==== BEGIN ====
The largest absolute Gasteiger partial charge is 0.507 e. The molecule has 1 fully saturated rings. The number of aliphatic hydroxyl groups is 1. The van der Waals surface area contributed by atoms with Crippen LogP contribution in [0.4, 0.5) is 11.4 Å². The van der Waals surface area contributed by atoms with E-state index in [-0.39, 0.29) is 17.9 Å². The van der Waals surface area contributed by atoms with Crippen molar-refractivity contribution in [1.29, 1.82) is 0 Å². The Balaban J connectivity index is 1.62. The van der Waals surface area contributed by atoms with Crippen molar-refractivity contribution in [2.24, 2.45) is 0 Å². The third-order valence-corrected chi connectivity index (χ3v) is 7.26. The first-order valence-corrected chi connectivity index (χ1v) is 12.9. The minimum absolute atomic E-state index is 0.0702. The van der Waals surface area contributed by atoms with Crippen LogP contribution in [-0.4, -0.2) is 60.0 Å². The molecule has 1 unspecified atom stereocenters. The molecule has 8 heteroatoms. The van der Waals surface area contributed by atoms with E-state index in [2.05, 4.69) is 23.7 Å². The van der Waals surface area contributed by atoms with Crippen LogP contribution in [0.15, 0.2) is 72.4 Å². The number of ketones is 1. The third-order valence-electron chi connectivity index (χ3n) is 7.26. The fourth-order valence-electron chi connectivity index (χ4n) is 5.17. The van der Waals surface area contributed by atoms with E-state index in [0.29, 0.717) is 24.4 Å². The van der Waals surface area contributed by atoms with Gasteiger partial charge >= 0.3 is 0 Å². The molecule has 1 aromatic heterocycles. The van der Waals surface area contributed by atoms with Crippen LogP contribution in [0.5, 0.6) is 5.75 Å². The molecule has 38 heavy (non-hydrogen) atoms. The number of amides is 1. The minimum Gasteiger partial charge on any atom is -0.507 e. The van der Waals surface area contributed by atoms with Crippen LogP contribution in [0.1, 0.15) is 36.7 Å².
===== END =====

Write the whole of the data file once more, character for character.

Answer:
The largest absolute Gasteiger partial charge is 0.507 e. The molecule has 1 fully saturated rings. The number of aliphatic hydroxyl groups is 1. The van der Waals surface area contributed by atoms with Crippen LogP contribution in [0.4, 0.5) is 11.4 Å². The van der Waals surface area contributed by atoms with E-state index in [-0.39, 0.29) is 17.9 Å². The van der Waals surface area contributed by atoms with Crippen molar-refractivity contribution in [1.29, 1.82) is 0 Å². The Balaban J connectivity index is 1.62. The van der Waals surface area contributed by atoms with Crippen molar-refractivity contribution in [2.24, 2.45) is 0 Å². The third-order valence-corrected chi connectivity index (χ3v) is 7.26. The first-order valence-corrected chi connectivity index (χ1v) is 12.9. The minimum absolute atomic E-state index is 0.0702. The van der Waals surface area contributed by atoms with Crippen LogP contribution in [-0.4, -0.2) is 60.0 Å². The molecule has 1 unspecified atom stereocenters. The molecule has 8 heteroatoms. The van der Waals surface area contributed by atoms with E-state index in [2.05, 4.69) is 23.7 Å². The van der Waals surface area contributed by atoms with Crippen LogP contribution in [0.15, 0.2) is 72.4 Å². The number of ketones is 1. The third-order valence-electron chi connectivity index (χ3n) is 7.26. The fourth-order valence-electron chi connectivity index (χ4n) is 5.17. The van der Waals surface area contributed by atoms with E-state index in [0.29, 0.717) is 24.4 Å². The van der Waals surface area contributed by atoms with Gasteiger partial charge >= 0.3 is 0 Å². The molecule has 1 aromatic heterocycles. The van der Waals surface area contributed by atoms with Crippen LogP contribution in [0.5, 0.6) is 5.75 Å². The molecule has 38 heavy (non-hydrogen) atoms. The number of amides is 1. The minimum Gasteiger partial charge on any atom is -0.507 e. The van der Waals surface area contributed by atoms with Crippen LogP contribution in [0.1, 0.15) is 36.7 Å².